Review: Valhalla Hills – Definitive Edition (PS4)

Formats:

  • PlayStation 4
  • Xbox One

Format/Hardware Used:

  • PSN Download
  • PS4 Pro
  • HDTV

Extras:

  • DualShock 4 Required (1)
  • Move None
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Title: Valhalla Hills – Definitive Edition
Format: Blu-ray Disc / PSN (880.7 MB)
Release Date: April 25, 2017
Publisher: Kalypso Media / Daedalic Entertainment
Developer: Funatics Software GmbH
Original MSRP: $39.99 (US), €39.99 (EU), £29.99 (UK)
ESRB Rating: T
PEGI: 7
A copy of this game was provided by the publisher for review purposes.
PS Nation Review Policy

Gameplay:
The objective of this game is to get the Vikings to Valhalla by reaching portals atop of hills of progressively steeper ascents. With an increasing amount of enemies guarding the exit, like wolves and ice guards equipped with bows and axes, you will have to either gather an army or give offerings.

Now there aren’t any virgins to throw to their death instead, you will have to sacrifice commodities such as wood and flint. This happens slowly over time as the assigned Viking gathers up the required goods, so you basically sit back and wait.

Valhalla Hills – Definitive Edition lets you either jump straight into the deep end or gradually ease in with some tutorial levels. The descriptions for each scenario can sometimes be unclear and somewhat vague in their requirements and some players might struggle to realize what needs to be done.

I put this to the test and asked a few other people to try the first few levels. Two people kept playing the first and second areas for much longer than they needed. After prompting them to simply click on the level portal and then the ‘leave area’ button, things became clear.

The game is also vague when informing the player of the building’s boundaries and one player was stuck with unarmed Vikings at the camp because it was too far from the Toolmaker. You can increase the radius for buildings by adding footpaths but that does not count for warrior camps, as they do not leave their camp.

The Vikings are quite stupid and will often leisurely stroll into danger. They can defend themselves but will run away if they are wounded too much. I have seen a Viking named Thor, get a bit peckish and so walk by a savage wolf in an attempt to get some berries from a bush further up the hill. It was as if the wolf and myself were both perplexed by the docile Viking who seemed oblivious to the danger.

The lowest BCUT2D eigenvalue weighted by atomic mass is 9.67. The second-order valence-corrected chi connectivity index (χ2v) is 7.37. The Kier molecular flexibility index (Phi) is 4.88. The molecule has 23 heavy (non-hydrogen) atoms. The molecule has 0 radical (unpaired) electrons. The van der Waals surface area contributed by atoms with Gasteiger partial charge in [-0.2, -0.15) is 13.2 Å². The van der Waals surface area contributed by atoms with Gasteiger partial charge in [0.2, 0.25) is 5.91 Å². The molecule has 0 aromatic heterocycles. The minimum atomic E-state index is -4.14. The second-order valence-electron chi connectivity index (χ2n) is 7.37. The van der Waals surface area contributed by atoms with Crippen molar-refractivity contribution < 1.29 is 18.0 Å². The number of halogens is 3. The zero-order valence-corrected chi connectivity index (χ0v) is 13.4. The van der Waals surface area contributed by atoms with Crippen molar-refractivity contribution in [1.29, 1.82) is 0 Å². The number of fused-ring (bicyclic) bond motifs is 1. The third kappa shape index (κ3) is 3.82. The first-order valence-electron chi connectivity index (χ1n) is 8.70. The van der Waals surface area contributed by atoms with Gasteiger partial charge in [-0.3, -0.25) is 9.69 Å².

A tombstone appeared where Thor died and the wolf proceeded to attack more of the village. After the savage assault, the land was littered with tombstones and pieces of meat where the Vikings had finally managed to kill the beast.

You cannot pick up a Viking with a gigantic hand or even give them orders. All you do is give the placements of buildings and pathways and the Vikings try to do the rest. So when playing Valhalla Hills you don’t feel like a God but more of a village planner.

… the desire to persevere quickly fades and the repetition sets in …
I know this genre has been around for a long time in various guises but the action feels very detached with this game and in that regard, a little boring. When the map sizes increase and the suitable land for development becomes quite sparse, things do get a little interesting.

There are plenty of building types to construct and if you want some strong Vikings with good weapons, you will have to supply them with food, ale, and an armory. This means you will have to build plenty of associated businesses to get everything running. To make sure they have a supply of bread, for example, you will need a wheat farm, mill, and a bakery.

The flimsy and extremely brief story just about explains the reason for doing the same thing repeatedly in each randomly generated map. However, the desire to persevere quickly fades and the repetition sets in.

Visuals:
The game looks nice though not spectacular and in some ways, quite basic. I like that Vikings without the tools to chop down a tree will use their bare hands. With several hits the tree topples in a small flurry of leaves. I know what you’re thinking, how can they chop down a tree but struggle to kill a lone wolf? I have no idea.

You can adjust the camera to get up close to the action or pan back to see the entire island but only turn a few degrees to either side, which feels mildly restrictive. Trees and buildings will often obscure the approach of an enemy but with no control over the Vikings themselves, it doesn’t really matter all that much.

… only the map size and type changes, everything else remains the same …
Audio:
Aside from the short introductory scene, there is no voice work, apart from incoherent chatter from the lazy Vikings as they stand around the campfire, probably discussing how much they like the berries from deep in wolf territory.

Music is passable and the sound effects are mediocre. I quickly became tired of hearing the buzz of the sawmill and clank of the toolmaker and opted to turn down the audio and replace it with my own music.

Online/Multiplayer:
This game is one player only with no online component.

Conclusion:
Valhalla Hills is a good game for those of you who enjoy village planning and witnessing the slaughter of dimwitted Vikings. The game falls into a repetitive slog as only the map size and type changes, everything else remains the same. With no story or random events to fill the monotony the appeal quickly fades away.

Score:
5.5

* All screenshots used in this review were taken directly from the game using the Share functionality on the PlayStation 4.

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Written by Chazz Harrington

Chazz Harrington

You can find me on everything: PSN, Twitter, Wii U, Origin, Steam, etc using my universal ID: ChazzH69

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